The Heartache Of Motherhood

December 18, 2017

By Sanda Rathamone



“I carried you every second of your life and I will love you for every second of mine.”
Afive months pregnant, I am laying on a hospital bed, eyes closed with my body pulsating, panging, and preparing to give birth.

I am induced. 

The contractions come unannounced, sporadically, and are unforgivable. I am not supposed to be here. He isn’t supposed to be coming yet. This isn’t supposed to be happening. 

This is the end. 

And this is how the story begins.

I have never imagined that my firstborn would live such a short life. I have never thought about the possibility of death. He didn’t even get to open his eyes or take his first breath. His mouth didn’t make a single sound, just a light thud of his body when I made my final push. 

Wasn’t every pregnancy a sign of new life? 

How do you accept death when life never had the chance to thrive? 

I have learned that birth and death could occur at the same time. I have seen it. I have lived it. I have done it. Felt it. It's in my bones. It has been more than a year later and it is still not clear as to whether to bless my son’s life as an entrance or a departure.

Yet, I have realized that birth and death are merely the same; they are transitions of the soul, the cycle of spirits. 

But, even with this wisdom, the pain still resides. 

Every time a pregnant woman walks past me, I wince. I hold my breath and release it when she is behind me. As if I have to turn away because the sight of her is a flash of trauma. Sometimes, I use her as wish - wishing that I was her. Sometimes, I speak to God, claiming that I deserve to be her. 

Every time that I pass by a father pushing a stroller, I try to take a peak behind the blanket to see if my son would be just as adorable, or better looking. It feels like a game, a tease. Then, I try to imagine how he would have looked and if I would have gotten the same stroller. I think to myself if whether I should get a stroller that is much smaller, maybe a little bigger? Or, something much the same. 

Would it be perfect, stylish even? Would it be easy to open and fold? Would it fit nicely into the car? There are so many babies on board that I often wonder if this is torture to our baby-less four door, five seater. 

"We have a baby, too," I cry. "He will always and forever stay a baby, too."

I walk into a bookstore - oh how there are books and books galore helping pregnant mothers, mothers and fathers-to-be, parents of infants, toddlers, adolescents, adult children. All of these books that tell you, if you do this, eat that, don’t eat these - that you’ll get pregnant in no time! Well, whatever I do, it’s not up to me. Just like how it’s not up to me to keep him.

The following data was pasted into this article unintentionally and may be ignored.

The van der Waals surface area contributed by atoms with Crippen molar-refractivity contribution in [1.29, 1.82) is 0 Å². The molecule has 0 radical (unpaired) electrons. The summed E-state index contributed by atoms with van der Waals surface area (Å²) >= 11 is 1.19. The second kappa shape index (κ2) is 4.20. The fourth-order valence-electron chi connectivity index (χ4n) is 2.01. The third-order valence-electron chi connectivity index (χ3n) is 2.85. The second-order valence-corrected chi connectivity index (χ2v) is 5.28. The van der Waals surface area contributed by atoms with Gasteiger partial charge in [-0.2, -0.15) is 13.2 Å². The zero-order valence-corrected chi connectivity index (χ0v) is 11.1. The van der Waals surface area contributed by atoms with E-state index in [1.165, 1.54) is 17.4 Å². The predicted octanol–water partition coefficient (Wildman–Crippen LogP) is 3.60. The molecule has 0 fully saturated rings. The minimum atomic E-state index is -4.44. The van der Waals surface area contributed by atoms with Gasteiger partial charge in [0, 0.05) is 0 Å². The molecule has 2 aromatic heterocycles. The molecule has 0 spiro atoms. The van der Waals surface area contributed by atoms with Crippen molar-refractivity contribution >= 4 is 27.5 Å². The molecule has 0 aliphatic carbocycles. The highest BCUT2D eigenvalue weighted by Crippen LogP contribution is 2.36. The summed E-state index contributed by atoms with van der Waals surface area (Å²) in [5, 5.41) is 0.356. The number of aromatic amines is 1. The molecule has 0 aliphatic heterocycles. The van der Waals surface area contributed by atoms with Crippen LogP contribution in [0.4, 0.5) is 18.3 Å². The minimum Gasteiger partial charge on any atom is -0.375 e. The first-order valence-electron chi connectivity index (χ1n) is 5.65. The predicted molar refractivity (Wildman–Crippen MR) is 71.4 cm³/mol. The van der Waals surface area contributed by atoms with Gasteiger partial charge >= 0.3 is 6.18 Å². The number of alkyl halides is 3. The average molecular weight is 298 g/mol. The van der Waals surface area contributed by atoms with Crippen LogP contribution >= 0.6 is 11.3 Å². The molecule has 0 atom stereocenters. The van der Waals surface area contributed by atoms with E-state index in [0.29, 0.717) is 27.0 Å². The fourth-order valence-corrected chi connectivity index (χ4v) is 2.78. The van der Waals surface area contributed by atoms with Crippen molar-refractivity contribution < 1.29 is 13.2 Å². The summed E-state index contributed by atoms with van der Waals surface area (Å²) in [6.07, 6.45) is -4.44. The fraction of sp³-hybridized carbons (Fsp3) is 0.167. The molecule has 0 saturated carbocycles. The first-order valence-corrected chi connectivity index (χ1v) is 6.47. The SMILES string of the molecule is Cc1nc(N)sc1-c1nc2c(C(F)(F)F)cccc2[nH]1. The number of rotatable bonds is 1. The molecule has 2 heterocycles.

The books about me and my son are hidden, unheard of, or found elsewhere. As if no one wants to talk about what happens when a pregnancy goes wrong. As if this motherhood doesn't exist. 

The world is overpopulated, but my home is empty. I feel empty. The sun and the moon goes in a circle, but a new day never seems to arrive. All I can think about is if I am going to survive another day. God, I just want to escape. There is this constant reminder of not being a mother, wanting to be a mother, and mothering an invisible child. My son would have loved this! My son would have looked so cute in that! 

My son will never get to... 

I wonder if I would have been a great mother. But from the undying and never easing, never ceasing love and sorrow, I know that without a doubt I would have been. There is no denying that I would have fed, clothed, changed, burped, kissed and hugged with every loving fiber of my being - every single day and night. I would have never let him go, like how every night I am consoled from the warmth of a teddy bear. 

I keep his things in boxes, as if he grew up and I kept his old things in the attic. I yearn to reuse them someday, yet, everything still has a tag. I wait for a baby to fill in the empty clothes. I wait for a baby to sleep in a crib that was made for a few months and has been unmade for who knows how long. 

I sit on a bench and wonder if still look like a mother. Does anyone know that I am a mother? Do you remember Elijah? I miss you, my little Elijah.

With love,

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